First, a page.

But regardless of which brand you use, I’d still go check out Tom’s blog. A lot of the stuff he publishes isn’t completely specific to Sony or Minolta.
I’ve had a decently positive buying experience on eBay when it comes to old cameras. I’ve purchased six cameras and four of them arrived in great condition just as the seller stated. But I was disappointed with two of them.
In both cases, the seller stated “Camera is in good working condition.“ Now generally, if I see that I’ll assume that the camera is operational in every aspect and that I won’t have to pull it apart to fix it. But I guess the phrase “good working condition” is open to interpretation.
The first camera had a screwed up rangefinder with sticky joints and a half-silvered mirror with far less than half the silver left on it. I got the sticky joints fixed, but the half-silvered mirror is probably worth more than what I paid for the camera — so now it’s a nice little viewfinder camera that has to be used at f/16 to ensure focus.
The second camera (which I just received in the mail) was in far worse shape. The latch mechanism for the film compartment door is totally beefed up. It holds the door closed as long as you don’t touch the camera. And the viewfinder… well, it’s more than a little foggy. Oh yeah, and the focusing ring feels like it’s running on sandpaper. So I’ll be pulling this one apart to see what I can do with it. But, for a $10 camera I’m not too disappointed — I just wish the seller’s description was a little better.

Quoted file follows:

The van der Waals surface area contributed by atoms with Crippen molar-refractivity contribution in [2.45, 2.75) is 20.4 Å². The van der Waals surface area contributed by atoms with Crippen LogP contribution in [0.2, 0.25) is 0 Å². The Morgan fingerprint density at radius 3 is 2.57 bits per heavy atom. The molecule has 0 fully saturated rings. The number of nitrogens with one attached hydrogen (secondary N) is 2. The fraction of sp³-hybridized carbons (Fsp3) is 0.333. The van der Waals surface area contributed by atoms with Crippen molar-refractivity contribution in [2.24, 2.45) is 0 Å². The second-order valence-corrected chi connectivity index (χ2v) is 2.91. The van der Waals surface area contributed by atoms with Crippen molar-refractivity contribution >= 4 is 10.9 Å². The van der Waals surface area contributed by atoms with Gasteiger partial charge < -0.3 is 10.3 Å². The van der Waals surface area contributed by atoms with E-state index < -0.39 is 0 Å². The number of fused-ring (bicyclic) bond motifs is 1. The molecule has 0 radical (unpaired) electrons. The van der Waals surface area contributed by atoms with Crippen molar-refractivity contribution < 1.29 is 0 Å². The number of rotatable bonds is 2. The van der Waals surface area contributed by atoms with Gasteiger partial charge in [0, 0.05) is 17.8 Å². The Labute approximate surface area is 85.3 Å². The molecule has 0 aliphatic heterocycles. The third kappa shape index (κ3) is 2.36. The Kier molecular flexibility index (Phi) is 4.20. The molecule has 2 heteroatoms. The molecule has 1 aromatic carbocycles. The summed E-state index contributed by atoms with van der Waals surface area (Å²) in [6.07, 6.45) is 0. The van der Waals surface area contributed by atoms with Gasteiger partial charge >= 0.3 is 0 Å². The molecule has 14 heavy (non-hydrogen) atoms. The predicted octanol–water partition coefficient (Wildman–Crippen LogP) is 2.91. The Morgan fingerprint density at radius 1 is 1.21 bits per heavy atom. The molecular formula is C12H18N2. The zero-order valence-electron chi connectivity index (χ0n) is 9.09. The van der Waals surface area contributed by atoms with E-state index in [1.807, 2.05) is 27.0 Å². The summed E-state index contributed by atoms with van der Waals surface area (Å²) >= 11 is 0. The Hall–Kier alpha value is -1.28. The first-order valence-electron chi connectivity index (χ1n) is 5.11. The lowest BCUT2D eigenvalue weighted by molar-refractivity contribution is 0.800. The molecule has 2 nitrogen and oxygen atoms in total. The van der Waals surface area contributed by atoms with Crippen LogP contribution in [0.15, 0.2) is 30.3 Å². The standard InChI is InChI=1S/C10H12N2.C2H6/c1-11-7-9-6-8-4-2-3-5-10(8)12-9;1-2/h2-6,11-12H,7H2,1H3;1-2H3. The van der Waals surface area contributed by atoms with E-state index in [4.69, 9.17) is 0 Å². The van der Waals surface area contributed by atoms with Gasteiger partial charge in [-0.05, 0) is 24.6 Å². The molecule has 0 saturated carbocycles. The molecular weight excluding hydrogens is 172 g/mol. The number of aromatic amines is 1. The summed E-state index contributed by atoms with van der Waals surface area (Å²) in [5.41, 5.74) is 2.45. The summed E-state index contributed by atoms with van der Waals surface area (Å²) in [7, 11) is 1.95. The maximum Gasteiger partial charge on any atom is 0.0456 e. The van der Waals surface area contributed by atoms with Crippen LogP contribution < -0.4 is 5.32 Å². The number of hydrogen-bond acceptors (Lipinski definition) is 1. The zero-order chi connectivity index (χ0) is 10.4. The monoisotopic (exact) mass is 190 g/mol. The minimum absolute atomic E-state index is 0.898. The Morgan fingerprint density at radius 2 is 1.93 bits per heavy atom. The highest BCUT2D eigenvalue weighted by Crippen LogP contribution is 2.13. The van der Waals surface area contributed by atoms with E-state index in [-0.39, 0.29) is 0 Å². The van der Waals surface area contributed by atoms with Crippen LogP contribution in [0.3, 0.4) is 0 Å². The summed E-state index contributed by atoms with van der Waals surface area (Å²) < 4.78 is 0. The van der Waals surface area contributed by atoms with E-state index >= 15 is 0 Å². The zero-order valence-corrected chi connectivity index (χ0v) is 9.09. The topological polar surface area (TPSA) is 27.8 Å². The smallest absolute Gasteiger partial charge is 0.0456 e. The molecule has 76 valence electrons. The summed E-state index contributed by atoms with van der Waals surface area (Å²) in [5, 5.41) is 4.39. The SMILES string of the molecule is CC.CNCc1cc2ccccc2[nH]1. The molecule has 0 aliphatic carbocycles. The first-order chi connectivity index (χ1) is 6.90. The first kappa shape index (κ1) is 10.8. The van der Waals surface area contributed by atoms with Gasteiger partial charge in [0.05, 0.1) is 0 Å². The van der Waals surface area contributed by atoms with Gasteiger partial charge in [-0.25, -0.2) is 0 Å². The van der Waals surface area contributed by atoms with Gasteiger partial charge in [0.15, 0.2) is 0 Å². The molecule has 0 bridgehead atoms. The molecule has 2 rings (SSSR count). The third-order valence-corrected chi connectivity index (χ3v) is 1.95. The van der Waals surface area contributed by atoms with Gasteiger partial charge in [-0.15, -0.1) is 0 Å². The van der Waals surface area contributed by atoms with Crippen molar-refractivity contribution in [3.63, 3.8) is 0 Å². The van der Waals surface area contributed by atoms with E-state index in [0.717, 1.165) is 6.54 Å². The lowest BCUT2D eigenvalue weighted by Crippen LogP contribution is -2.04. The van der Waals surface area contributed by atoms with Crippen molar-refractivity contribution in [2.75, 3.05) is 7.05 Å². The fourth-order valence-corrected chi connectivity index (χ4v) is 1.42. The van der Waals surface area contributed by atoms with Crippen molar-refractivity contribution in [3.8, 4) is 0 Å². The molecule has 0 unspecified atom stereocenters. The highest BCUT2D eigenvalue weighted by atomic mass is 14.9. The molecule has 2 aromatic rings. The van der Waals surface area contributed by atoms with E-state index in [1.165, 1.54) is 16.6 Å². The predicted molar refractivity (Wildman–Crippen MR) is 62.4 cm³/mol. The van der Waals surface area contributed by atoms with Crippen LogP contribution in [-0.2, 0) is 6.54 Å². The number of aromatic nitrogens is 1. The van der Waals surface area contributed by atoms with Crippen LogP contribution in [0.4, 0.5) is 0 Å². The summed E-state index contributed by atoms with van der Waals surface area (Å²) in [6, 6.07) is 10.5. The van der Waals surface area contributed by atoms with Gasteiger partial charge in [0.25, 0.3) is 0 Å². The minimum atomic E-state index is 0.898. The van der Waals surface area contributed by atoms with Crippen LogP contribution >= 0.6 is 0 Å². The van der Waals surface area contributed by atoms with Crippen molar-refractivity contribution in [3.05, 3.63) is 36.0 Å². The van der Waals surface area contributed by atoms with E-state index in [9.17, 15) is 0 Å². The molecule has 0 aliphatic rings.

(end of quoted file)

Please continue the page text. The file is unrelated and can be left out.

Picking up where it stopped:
The point of my whole rant: “good working condition” on eBay doesn’t always mean that the camera is in good working condition. Many times, the people selling the camera know nothing about cameras so they really wouldn’t know the difference. Anybody else have bad experiences with eBay camera purchases? Do share.
The poll this week is an open ended question. It’s something that I’ve been thinking about for a long time, but I can never convince myself to form an opinion.
Is it best to be a specialist or a generalist?
A Specialist is somebody who focuses their photography on a very specific topic or style, while a generalist is somebody who has no single specialty. I could argue for one or the other depending on my mood at that moment, but I keep coming back to “no opinion”.
Specialists can have a very recognizable body of work based on subject matter or photographic style. This can be good if you want to have your name associated with that subject or style. But it could be bad if you don’t want to feel limited to that one thing.
Generalists are often less recognizable because they cover so many different subjects and their style can be varied to suit the need of the subject. This can be good if you like doing something different all the time. But it could be bad if you find that you’re never well known for any one thing in particular.
I see myself as a generalist — film, digital, b/w, color, street, macro, landscape, portrait, architecture, candid, sport, etc. I’ll basically shoot anything that comes my way with whatever camera I happen to have in my hands. And yet all along, I feel like I should be focusing on something more specific in order to take myself to the “next level”… whatever that means. I think I’m giving up on trying to define my photography — I’ll just let it do its own thing.
What about you guys? How do you see yourselves? Are you striving to become one or the other? Do you feel one is better than the other? Do we even have a choice in the matter?